submitted by ASoftEngStudent to wallstreetbets [link] [comments]

What if I told you OPERATION 10 BAGS is actually OPERATION 20 BAGS - Courtesy of Albertsons (ACI)

Edit 1: I wouldn't rush to get in immediately with how poor SPY/QQQ look at open. Waiting until later in the day when they've maybe bottomed out is likely a better move
Edit 2: Broader market looks to have stabilized. Congrats if you bought the dip. But now is time to get balls deep - I'm in the process of tripling my position
u/trumpdiego 's post from a few days ago on ACI inspired me to do some research of my own, and it seems operation 10 bags may actually be a 20 bagger
Post for reference:\10_bags_brought_to_you_by_albertsons/)
TL;DR: ACI is a leader in multiple sub-sectors that the market has been pumping lately. Their stock hasn’t increased as much as competitors in the last month, and it is cheaper than all of them on a P/E basis. Grocery prices have been rising faster than ever before. ACI is driving customers to their stores at a rate higher than anyone else in the industry. Online grocery sales were likely close to a record $19B in Q2. ACI’s online grocery sales were up +243% in April, and close to +220% this last quarter. Both of those last two facts suggest over $36B in quarterly revenue, compared to a street consensus of ~$23B.
TL;DR for the TL;DR: Albertons Companies (ACI) 8/21 $20C’s are going to the moon when they report earnings before market open on Monday 7/27, but potentially sooner if any other online grocers report what you’re about to read below. And I'll show you exactly why referencing the data that the big bois use to evaluate investments.
Primer for the type of autist who likes to know what he’s YOLOing options on:
ACI is a food and drug retailer that offers grocery products, general merchandise, health and beauty care products, pharmacy, and fuel in the United States, with local presence and national scale. They also own Safeway, Tom Thumb , Acme, Shaw’s, Star Market, United Supermarkets, Vons, Jewel-Osco, Randalls, Market Street, Pavilions, Carrs, and Haggen as well as meal kit company Plated based in New York City. Additionally, ACI is the #1 or #2 grocer by market share in 68% of the 121 MSAs (Metropolitan Statistical Area) they operate in.
And here’s the good part:
ACI is a leader in the online grocery shopping/delivery marketplace. They offer home delivery services in ~65% of their 2,200 stores, and have partnerships with Instacart, Uber Eats, and Grubhub to facilitate 1-2 hour delivery in 90% of their locations. Guess whose stock is up 75% this quarter? Grubhub. Think the market likes food delivery?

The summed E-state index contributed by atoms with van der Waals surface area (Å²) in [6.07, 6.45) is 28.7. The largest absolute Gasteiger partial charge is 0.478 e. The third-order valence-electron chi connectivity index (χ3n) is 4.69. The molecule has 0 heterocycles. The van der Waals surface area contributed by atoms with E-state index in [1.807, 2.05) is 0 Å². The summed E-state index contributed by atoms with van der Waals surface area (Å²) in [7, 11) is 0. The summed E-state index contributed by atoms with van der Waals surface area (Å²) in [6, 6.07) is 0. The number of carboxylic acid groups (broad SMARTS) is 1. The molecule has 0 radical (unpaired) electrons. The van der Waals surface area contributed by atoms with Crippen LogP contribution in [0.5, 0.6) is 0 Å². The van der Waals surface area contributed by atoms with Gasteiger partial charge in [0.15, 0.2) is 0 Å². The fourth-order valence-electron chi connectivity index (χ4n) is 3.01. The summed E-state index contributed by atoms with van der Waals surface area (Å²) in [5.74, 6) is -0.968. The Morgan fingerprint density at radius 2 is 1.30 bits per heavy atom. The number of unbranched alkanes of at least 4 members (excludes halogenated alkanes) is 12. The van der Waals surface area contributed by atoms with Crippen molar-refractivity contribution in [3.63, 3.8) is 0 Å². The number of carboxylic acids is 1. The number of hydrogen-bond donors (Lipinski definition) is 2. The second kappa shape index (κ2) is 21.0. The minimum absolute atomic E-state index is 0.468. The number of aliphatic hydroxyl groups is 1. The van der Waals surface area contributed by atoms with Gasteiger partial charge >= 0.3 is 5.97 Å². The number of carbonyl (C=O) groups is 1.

Besides online grocery shopping, what else is surging due to COVID-19? Meal kits. And guess what, ACI is one of the only grocers with a meal kit offering. Demand is surging so much that Blue Apron (APRN) decided to go public on June 24th, and is already up 22.47% since then. Think the market likes meal kits?
Now back to your regularly scheduled programming:
Before I get into the industry and ACI specific numbers that make me TSLA levels of bullish on ACI – let me tell you what the market thinks.
Q: “Why do I care what the market thinks? I’m smarter than it!” – Probably most of you.
A: “Because it doesn’t matter how right you are if the market doesn’t agree, especially when YOLOing short term options.
Market Trends:
Over the last 30 days, ACI shares are up a meager 3.43%, currently trading at a 7.3x P/E multiple of consensus 2020 earnings. Check out what the most comparable companies to ACI have done over the last 30 days, and associated 2020 expected earnings P/E they are trading at:
Grocery Outlet (GO): +11.30% (39.7x)
Kroger (KR): +9.16% (11.9x)
Sprouts Farmers Market (SFM): +15.71% (15.1x)
So what does that tell you?
The market loves grocery stores right now in corona times (no shit), and ACI is relatively the cheapest stock out of all of them. The performance of Grubhub (+75% in Q2), Blue Apron (+22.47% since 6/24/20 IPO), and literally every single online retailer tell you the market’s opinion on online shopping, food delivery, and meal kits as well. If ACI were to trade at KR’s 11.9x P/E, that would make the stock worth $26.15, +63% from close today. Wonder what that means for option tendies…
Oh what’s that? You’re asking why ACI could start trading on par with KR at a 11.9x P/E? Great question! Let me get into why this sexy boi will print: